: Nearly Bedtime
"He is gentil that doth gentil dedes."--CHAUCER.
The birds have been awake, chirping and twittering for more than an
hour, and the sun has stolen the first cool freshness from the clear
dewdrops, as a pair of small feet come scudding across the lawn and
down the gravel path.
Phil is up betimes to-day. He had opened his eyes as he heard cook's
heavy, deliberate tread on the stai
s--she is stout and old, and he
knows her step well--and then he knew that it must be quite early,
about half-past five.
Very gaily he tumbled out of his bed, and struggled into his white
He grew rather mixed over the buttons. There seemed so many along the
top of his small knickerbockers! What could be the use of them all?
One was quite enough to hold the things together, and he made up
his mind to ask nurse to cut off all the others.
Not now, though! Oh no! He only peeped into her room through the
half-open door, with a mischievous smile on his sweet bonny face, and
looked at her still sleeping figure, until she stirred a little. Then
he promptly drew back his head, and snatching up his garden shoes, ran
noiselessly down the stairs.
He watched from behind the hall curtain until cook had opened the garden
door, and gone to fetch her pail.
Now came his opportunity! Pulling on his shoes, he was quickly
scuttling over the grass, looking very like a small white rabbit,
as he disappeared among the trees and shrubs.
I don't think that my little motherless, six-year-old friend knew that
he was doing anything naughty when he escaped in this way from the
vigilance of his lawful guardians.
There was an honest, unselfish desire in his heart which had prompted
this deeply laid plan, and he had been waiting for several days, with a
patience rarely seen in a child his age, for an opportunity to carry it
As he trotted past his own strip of garden, at the further end of the
Rose Walk, he was thinking to himself--
"Of course, nobody must see me do it. Gentlemen never do things because
they want to be thanked. I should hate it so if she said 'thank you,'
And away went the fat legs down the kitchen garden, and across the
paddock, towards Farmer Greeson's corn field, where the golden grain
stood helplessly in closely packed shocks.
Poor Farmer Greeson thought it very hard that Club Day should come just
in the middle of his "harvesting;" that his precious wheat must stand a
whole day waiting to be carried; and that another field must wait uncut
while the club enjoyed itself. But, then, the old man was obliged to
remind himself that the harvest was much later than usual this year.
Unsettled weather and frequent storms had upset so many farming
Ah! But what was a lost day to Farmer Greeson was Phil's golden
He had listened to the servants' talk about their holiday, and though he
did not quite understand what "Club Day" meant, he was quite sure that
he need not be afraid of intruders upon his darling scheme at this early
hour, and so he climbed the farmer's gate, and dropped with a merry
"hurrah" on to the stubbly ground.
An hour later still finds Phil alone in the field, stooping over the
ground and moving slowly along. He looks like a tiny old man, with his
bent form and his hat pushed to the back of his head.
Phil is gleaning.
Steadily and laboriously he gathers up the scattered ears of corn.
He finds it harder work than he thought, and he stops now and then to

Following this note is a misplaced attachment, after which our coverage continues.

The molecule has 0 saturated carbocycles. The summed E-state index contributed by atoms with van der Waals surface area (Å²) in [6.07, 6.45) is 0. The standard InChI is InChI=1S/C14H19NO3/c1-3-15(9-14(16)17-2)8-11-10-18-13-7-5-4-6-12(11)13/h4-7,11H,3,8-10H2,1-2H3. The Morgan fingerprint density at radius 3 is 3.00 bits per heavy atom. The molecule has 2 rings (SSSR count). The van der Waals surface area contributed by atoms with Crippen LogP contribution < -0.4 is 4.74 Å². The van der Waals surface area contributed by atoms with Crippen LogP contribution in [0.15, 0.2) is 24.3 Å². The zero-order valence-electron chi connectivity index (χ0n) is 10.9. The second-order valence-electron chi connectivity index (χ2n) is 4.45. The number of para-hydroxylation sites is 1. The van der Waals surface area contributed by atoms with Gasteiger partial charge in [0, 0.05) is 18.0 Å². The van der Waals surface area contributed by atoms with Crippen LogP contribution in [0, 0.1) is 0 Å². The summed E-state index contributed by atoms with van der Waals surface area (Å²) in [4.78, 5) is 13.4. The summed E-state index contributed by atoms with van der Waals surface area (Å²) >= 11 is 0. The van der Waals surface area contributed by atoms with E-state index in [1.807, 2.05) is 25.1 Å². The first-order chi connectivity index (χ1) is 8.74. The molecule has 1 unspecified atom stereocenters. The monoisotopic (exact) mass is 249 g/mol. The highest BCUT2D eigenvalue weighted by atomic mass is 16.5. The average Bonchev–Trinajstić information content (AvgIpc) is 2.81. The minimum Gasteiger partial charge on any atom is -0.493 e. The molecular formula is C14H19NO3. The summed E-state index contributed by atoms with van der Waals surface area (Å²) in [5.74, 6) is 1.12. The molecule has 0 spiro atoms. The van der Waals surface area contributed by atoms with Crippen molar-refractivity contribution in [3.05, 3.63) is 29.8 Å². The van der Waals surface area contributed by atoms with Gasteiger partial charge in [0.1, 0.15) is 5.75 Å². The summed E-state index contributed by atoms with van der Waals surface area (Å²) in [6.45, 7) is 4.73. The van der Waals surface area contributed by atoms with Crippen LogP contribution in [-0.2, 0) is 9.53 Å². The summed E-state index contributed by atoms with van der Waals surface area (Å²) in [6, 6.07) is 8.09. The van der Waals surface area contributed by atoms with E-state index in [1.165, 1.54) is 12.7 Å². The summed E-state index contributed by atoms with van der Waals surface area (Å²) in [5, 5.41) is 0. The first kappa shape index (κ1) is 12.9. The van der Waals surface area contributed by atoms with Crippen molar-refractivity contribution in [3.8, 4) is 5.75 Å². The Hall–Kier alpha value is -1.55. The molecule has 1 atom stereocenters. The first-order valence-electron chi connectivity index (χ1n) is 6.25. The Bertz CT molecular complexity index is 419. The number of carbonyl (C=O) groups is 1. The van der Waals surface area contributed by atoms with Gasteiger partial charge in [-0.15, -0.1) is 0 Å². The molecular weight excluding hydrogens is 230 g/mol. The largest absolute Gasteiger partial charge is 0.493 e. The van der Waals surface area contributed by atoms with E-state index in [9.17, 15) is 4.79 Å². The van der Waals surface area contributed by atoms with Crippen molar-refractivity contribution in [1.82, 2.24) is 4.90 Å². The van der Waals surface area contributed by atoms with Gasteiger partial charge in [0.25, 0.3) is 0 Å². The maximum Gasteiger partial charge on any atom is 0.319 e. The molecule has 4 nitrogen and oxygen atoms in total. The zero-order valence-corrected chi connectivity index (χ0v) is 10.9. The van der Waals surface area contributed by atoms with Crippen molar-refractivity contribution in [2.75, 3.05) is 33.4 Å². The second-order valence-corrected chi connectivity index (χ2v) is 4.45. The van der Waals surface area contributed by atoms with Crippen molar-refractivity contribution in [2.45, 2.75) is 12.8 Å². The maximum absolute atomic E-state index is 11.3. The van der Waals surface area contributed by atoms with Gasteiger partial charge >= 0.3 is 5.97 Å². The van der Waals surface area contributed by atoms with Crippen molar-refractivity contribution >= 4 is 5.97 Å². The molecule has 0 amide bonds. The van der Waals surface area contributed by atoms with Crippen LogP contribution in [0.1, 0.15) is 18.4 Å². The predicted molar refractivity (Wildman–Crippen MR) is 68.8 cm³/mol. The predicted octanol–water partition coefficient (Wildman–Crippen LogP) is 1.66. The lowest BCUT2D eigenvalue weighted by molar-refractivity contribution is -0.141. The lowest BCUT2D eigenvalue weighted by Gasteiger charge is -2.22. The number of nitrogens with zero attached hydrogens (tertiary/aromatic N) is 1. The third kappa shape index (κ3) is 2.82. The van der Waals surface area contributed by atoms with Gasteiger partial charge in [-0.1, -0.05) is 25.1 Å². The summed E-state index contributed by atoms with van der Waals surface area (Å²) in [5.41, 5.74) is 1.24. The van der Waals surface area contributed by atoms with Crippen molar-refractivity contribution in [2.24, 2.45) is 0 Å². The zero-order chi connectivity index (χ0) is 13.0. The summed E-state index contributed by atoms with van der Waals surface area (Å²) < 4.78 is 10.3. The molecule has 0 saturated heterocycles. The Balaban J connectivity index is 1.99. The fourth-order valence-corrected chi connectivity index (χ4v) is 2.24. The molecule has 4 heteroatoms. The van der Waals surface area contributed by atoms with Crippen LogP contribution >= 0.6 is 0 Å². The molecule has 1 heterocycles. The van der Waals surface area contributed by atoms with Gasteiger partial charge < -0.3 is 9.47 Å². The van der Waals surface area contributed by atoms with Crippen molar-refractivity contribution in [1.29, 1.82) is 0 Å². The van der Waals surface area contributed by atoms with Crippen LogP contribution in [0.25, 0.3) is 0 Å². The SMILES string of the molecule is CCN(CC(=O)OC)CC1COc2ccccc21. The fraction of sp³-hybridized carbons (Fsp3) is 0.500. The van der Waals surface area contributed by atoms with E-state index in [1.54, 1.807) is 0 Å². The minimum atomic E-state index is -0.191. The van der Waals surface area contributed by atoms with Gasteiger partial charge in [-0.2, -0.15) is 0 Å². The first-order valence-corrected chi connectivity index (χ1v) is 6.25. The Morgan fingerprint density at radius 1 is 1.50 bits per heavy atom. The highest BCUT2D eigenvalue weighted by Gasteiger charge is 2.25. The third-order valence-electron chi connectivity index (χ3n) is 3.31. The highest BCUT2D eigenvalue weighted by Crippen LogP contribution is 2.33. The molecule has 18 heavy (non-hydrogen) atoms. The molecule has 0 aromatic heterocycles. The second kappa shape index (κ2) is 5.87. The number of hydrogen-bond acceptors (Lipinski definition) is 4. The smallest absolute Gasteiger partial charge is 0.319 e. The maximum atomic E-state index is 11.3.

take out his handkerchief and wipe his hot face, with a quaint imitation
of the labourers he has so often watched. Then he stands with his arms
akimbo, to rest before setting to work again with determined energy.
There is quite a large bundle of gleanings lying on his outspread
handkerchief. He has brought his best and largest to hold his gains; and
now the heap of corn almost eclipses the border of kittens and puppies,
with arched backs and bristling tails, that Phil thinks "so jolly."
Hark! What a delicious peal of laughter.
The little gleaner has stopped again to straighten his back, and is
watching the merry gambols of two brown baby rabbits that, quite
unconscious of Phil's nearness, are playing round one of the shocks,
as if they thought it had been put there solely for their amusement.
Round and round, in and out, they scamper, until Phil's laughter breaks
into a shout, and he claps his hands in keen delight.
This brings the entertainment to an abrupt end.
Off fly the terrified animals--their fun and frolic turned to fear by
that very human and boyish cry; and the child's merriment dies too.
He begins his labours again, saying to himself, "Well, you bunnies are
awfully easily scared! It's a good thing gentlemen can be braver than
And so the sturdy legs trudge backwards and forwards across the field.
The sun shines warmly, and Phil's face grows hot and red. Phil begins to
feel hungry too.
"If I was a big man, I think I should have a nice lot of bread and
cheese! I wish I was a man. But I can be a gentleman now, father
He stands with his head on one side and his hands in his pockets,
looking down thoughtfully at his gleanings. He is sure that he has got
enough now; but he is not quite so sure that he can carry them all at
once. However, he boldly grasps the corner of his gay handkerchief
lifts the bundle, and staggers under its weight across the uneven
Through the little gate on the other side of the corn field, with his
back turned to his own home, Phil pushes his way, and passes into the
cool shadows of the lane, just as a servant-maid enters the field by
the other gate.
If you wanted to escape observation, you did not enter the lane a minute
too soon, little Phil.
Look at the earnest purpose in his blue eyes, and the brave determination
with which he sets his teeth and struggles on with his load. A little
further and he reaches an old broken gate, standing open and leading to